News / Africa

Egyptian Man's Police Beating Reignites Outrage

Elizabeth Arrott
The violence that has seized Egypt since late last month is, to many, sadly familiar: Angry young men provoke police, police respond with excessive force. Both sides are counted among the dead and wounded, as are bystanders.
But it was the image of one protester, broadcast live last week, which renewed outrage in a country long used to police brutality.
In the video, 48-year-old Hamada Saber is stripped naked, kicked and beaten by police outside the presidential palace.
At first, after being taken into custody, Saber said it was protesters who beat him. The police, he said from a police hospital bed, had helped him. But Saber later recanted, blaming police for the beating.
Saber's hospital statement brought to mind countless cases of police coercion, part of a larger system of injustice that helped fuel Egypt's uprising two years ago.
“This oppressive apparatus has not changed a bit, at all," said political activist and blogger Wael Khalil. "I mean, it is working with the same rule book. It is still untouchable. No one is accountable."
Investigation promised
The interior minister warned that without the police, Egypt could become a militia-state, like some of its neighbors.
But in a rare move from on high, President Mohamed Morsi's office has promised an investigation into the beating.
The president's supporters say there is a sincere drive to overhaul the police.
A senior official of the Muslim Brotherhood's political party, Amr Darrag, said they inherited a system whose role was to protect the government from opposition.
“We are going in the right direction, but still there is a lot for the police force to learn and to get rehabilitated to deal with that,” Darrag said.
But how much influence Morsi has or is willing to use is unclear. Interior Ministry reform has been slow — even as simple a change as emphasizing riot control over confrontation.
One opponent of the president mocked his apparent inability to control the police, in a message on Twitter.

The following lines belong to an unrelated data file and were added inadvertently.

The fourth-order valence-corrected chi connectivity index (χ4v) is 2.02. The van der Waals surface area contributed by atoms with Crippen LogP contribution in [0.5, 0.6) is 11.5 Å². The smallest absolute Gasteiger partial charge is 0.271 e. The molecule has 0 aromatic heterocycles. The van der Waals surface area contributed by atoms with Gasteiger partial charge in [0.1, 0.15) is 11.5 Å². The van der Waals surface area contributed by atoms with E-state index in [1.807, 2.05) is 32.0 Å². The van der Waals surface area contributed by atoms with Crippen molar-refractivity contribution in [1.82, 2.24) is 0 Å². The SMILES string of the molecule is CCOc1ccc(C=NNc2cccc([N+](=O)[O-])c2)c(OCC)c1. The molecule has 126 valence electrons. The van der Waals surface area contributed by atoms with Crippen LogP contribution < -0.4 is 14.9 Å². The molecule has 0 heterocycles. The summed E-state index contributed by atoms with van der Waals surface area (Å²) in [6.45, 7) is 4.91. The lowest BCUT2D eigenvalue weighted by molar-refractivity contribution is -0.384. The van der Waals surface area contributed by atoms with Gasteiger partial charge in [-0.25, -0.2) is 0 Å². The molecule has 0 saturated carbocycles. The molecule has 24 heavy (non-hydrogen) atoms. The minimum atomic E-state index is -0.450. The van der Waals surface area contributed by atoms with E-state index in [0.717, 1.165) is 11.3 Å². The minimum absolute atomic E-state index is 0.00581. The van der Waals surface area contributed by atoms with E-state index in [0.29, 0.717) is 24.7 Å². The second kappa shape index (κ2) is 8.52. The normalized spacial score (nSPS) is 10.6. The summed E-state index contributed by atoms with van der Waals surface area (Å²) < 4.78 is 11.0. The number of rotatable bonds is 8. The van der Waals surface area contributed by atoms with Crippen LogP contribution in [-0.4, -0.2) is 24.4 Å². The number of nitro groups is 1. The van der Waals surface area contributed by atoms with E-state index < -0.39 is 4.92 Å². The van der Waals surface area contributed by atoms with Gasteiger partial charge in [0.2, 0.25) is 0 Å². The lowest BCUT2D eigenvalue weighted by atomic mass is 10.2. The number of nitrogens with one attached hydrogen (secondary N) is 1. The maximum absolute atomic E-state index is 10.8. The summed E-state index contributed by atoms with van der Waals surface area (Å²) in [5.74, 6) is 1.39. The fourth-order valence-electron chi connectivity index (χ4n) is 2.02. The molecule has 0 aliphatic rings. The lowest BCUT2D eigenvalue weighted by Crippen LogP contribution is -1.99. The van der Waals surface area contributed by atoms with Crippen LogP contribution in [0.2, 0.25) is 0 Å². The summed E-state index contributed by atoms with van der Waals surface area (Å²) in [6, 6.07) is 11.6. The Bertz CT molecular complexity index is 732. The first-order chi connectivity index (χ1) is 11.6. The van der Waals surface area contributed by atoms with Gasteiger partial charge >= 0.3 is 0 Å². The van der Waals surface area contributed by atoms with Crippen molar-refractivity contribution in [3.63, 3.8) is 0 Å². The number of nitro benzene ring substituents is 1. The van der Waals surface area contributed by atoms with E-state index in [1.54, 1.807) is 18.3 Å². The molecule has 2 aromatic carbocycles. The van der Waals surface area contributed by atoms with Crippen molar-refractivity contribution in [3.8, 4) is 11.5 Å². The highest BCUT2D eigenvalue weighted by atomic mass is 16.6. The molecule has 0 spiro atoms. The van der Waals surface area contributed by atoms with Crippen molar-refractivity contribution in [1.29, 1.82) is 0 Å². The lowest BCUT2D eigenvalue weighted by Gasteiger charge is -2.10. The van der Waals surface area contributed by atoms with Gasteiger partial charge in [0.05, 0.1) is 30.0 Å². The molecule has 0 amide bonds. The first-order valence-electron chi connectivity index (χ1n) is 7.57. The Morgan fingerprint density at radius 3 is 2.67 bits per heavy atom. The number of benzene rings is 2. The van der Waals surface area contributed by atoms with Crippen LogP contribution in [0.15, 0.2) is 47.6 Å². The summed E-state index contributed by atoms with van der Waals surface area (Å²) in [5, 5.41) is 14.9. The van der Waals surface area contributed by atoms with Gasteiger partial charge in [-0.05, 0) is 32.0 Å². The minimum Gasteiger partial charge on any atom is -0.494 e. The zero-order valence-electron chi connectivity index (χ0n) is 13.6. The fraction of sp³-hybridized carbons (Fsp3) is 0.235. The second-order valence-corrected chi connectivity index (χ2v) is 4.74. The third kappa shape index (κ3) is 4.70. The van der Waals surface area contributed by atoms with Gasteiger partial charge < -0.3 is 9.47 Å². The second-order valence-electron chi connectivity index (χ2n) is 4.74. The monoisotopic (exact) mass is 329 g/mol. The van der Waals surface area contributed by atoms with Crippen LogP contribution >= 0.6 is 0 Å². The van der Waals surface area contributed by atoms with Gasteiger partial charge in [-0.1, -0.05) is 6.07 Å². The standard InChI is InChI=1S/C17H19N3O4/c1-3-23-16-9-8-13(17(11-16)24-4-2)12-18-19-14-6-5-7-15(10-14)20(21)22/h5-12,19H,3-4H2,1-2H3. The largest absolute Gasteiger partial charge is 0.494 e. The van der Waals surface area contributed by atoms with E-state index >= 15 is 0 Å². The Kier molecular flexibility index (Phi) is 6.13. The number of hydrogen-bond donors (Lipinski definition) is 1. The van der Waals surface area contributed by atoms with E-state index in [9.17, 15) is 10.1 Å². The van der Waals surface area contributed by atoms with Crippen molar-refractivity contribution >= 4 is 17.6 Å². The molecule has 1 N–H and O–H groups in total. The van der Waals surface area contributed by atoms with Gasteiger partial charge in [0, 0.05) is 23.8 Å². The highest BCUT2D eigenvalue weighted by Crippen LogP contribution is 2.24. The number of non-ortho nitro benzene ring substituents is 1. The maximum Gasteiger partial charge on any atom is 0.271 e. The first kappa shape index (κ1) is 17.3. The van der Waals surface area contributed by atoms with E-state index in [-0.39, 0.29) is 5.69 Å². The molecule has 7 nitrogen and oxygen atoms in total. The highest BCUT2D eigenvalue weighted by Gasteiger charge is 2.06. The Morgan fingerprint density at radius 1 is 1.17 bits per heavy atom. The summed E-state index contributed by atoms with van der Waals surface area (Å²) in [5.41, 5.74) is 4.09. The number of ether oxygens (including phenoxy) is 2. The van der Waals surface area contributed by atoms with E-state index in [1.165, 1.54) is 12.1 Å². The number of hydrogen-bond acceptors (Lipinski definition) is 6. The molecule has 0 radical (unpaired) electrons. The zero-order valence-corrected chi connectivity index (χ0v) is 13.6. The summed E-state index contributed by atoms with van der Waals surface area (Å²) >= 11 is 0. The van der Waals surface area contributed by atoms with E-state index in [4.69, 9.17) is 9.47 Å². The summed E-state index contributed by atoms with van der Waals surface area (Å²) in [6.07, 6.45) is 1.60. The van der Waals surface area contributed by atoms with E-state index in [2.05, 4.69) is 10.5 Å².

“The only thing worse than a dictator” he wrote, “is a dictator who cannot dictate."
But even as Egypt's police are heavy-handed in some crowds, they are absent in others.
In Cairo's Tahrir Square, violence has increased — in particular, the sexual assault of women by mobs of men. Only civilian volunteers — not police — are trying to protect them.

You May Like

Guatemala Mudslide Death Toll Rises to 86

Death toll is expected to continue to rise as emergency crews dig through tons of earth for an estimated 350 people still missing More

Debris Found in Search for Missing Ship

Objects located Sunday have not yet been confirmed to be from the 240 meter container ship, El Faro, which disappeared in the eye of Hurricane Joaquin, according to US Coast Guard More

Survivor: Gunman Spared 'Lucky One' to Give Police Message

Law enforcement official says a manifesto of several pages was recovered; contents not revealed More

This forum has been closed.
Comment Sorting
by: ali baba from: new york
February 04, 2013 2:44 PM
the case of beating a man by police, , is a result of imam has called moersi to treat the protester harshly. the imam produce fatwa that in holy book of Muslim ,,in the chapter called table. in this chapter. God instruct to kill anyone talk evil against Mohammed or he is involve immorality , this imam believe that protester committed immoral act and they should punish by death . as the result police act violently.

Featured Videos

Your JavaScript is turned off or you have an old version of Adobe's Flash Player. Get the latest Flash player.
Russia’s Syria Involvement Raising Concerns in Europei
Luis Ramirez
October 02, 2015 4:45 PM
European nations are joining the United States in demanding that Russia stop targeting opposition groups other than the Islamic State militants as Russian warplanes continue to conduct raids in Syria. The demand came in a statement from Britain, France, Germany, Qatar, Saudi Arabia, Turkey and the United States Friday. VOA Europe correspondent Luis Ramirez reports.

Video Russia’s Syria Involvement Raising Concerns in Europe

European nations are joining the United States in demanding that Russia stop targeting opposition groups other than the Islamic State militants as Russian warplanes continue to conduct raids in Syria. The demand came in a statement from Britain, France, Germany, Qatar, Saudi Arabia, Turkey and the United States Friday. VOA Europe correspondent Luis Ramirez reports.

Video First Self-Driving Truck Debuts on European Highways